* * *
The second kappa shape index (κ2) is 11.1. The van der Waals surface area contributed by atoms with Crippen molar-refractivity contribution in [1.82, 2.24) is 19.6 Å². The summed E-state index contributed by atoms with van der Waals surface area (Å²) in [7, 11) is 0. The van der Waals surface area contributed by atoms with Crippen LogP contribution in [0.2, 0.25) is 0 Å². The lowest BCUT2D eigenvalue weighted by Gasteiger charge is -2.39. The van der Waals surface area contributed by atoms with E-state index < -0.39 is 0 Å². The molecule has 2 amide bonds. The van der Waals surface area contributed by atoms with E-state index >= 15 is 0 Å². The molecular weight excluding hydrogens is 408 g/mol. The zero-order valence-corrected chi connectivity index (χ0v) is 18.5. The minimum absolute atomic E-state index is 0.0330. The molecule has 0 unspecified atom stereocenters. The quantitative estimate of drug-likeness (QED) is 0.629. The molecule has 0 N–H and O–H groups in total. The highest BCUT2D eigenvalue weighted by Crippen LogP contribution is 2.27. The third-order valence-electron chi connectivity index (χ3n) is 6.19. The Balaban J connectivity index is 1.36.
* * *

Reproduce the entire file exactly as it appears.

The second kappa shape index (κ2) is 11.1. The van der Waals surface area contributed by atoms with Crippen molar-refractivity contribution in [1.82, 2.24) is 19.6 Å². The summed E-state index contributed by atoms with van der Waals surface area (Å²) in [7, 11) is 0. The van der Waals surface area contributed by atoms with Crippen LogP contribution in [0.2, 0.25) is 0 Å². The lowest BCUT2D eigenvalue weighted by Gasteiger charge is -2.39. The van der Waals surface area contributed by atoms with E-state index < -0.39 is 0 Å². The molecule has 2 amide bonds. The van der Waals surface area contributed by atoms with E-state index >= 15 is 0 Å². The molecular weight excluding hydrogens is 408 g/mol. The zero-order valence-corrected chi connectivity index (χ0v) is 18.5. The minimum absolute atomic E-state index is 0.0330. The molecule has 0 unspecified atom stereocenters. The quantitative estimate of drug-likeness (QED) is 0.629. The molecule has 0 N–H and O–H groups in total. The highest BCUT2D eigenvalue weighted by Crippen LogP contribution is 2.27. The third-order valence-electron chi connectivity index (χ3n) is 6.19. The Balaban J connectivity index is 1.36.